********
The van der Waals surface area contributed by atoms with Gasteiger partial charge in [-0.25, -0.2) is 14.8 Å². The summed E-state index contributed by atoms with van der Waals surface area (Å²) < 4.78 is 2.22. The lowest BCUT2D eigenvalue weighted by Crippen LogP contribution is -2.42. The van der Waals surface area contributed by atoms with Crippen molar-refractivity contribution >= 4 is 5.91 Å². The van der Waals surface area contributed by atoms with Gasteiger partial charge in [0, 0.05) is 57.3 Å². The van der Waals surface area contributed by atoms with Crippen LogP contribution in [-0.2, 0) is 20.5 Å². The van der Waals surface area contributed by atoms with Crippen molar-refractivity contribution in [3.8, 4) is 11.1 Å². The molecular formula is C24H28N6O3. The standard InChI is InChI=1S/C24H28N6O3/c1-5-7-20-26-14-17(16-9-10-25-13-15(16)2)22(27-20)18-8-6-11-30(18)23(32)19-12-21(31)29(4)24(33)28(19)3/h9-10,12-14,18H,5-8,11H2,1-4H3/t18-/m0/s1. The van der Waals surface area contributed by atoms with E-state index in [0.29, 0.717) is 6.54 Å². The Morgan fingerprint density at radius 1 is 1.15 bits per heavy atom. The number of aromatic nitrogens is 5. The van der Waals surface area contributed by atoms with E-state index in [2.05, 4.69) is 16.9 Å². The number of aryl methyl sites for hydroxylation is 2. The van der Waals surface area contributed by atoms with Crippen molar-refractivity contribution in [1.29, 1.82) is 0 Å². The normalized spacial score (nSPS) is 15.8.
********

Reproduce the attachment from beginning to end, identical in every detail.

The van der Waals surface area contributed by atoms with Gasteiger partial charge in [-0.25, -0.2) is 14.8 Å². The summed E-state index contributed by atoms with van der Waals surface area (Å²) < 4.78 is 2.22. The lowest BCUT2D eigenvalue weighted by Crippen LogP contribution is -2.42. The van der Waals surface area contributed by atoms with Crippen molar-refractivity contribution >= 4 is 5.91 Å². The van der Waals surface area contributed by atoms with Gasteiger partial charge in [0, 0.05) is 57.3 Å². The van der Waals surface area contributed by atoms with Crippen LogP contribution in [-0.2, 0) is 20.5 Å². The van der Waals surface area contributed by atoms with Crippen molar-refractivity contribution in [3.8, 4) is 11.1 Å². The molecular formula is C24H28N6O3. The standard InChI is InChI=1S/C24H28N6O3/c1-5-7-20-26-14-17(16-9-10-25-13-15(16)2)22(27-20)18-8-6-11-30(18)23(32)19-12-21(31)29(4)24(33)28(19)3/h9-10,12-14,18H,5-8,11H2,1-4H3/t18-/m0/s1. The van der Waals surface area contributed by atoms with E-state index in [0.29, 0.717) is 6.54 Å². The Morgan fingerprint density at radius 1 is 1.15 bits per heavy atom. The number of aromatic nitrogens is 5. The van der Waals surface area contributed by atoms with E-state index in [2.05, 4.69) is 16.9 Å². The number of aryl methyl sites for hydroxylation is 2. The van der Waals surface area contributed by atoms with Crippen molar-refractivity contribution in [1.29, 1.82) is 0 Å². The normalized spacial score (nSPS) is 15.8.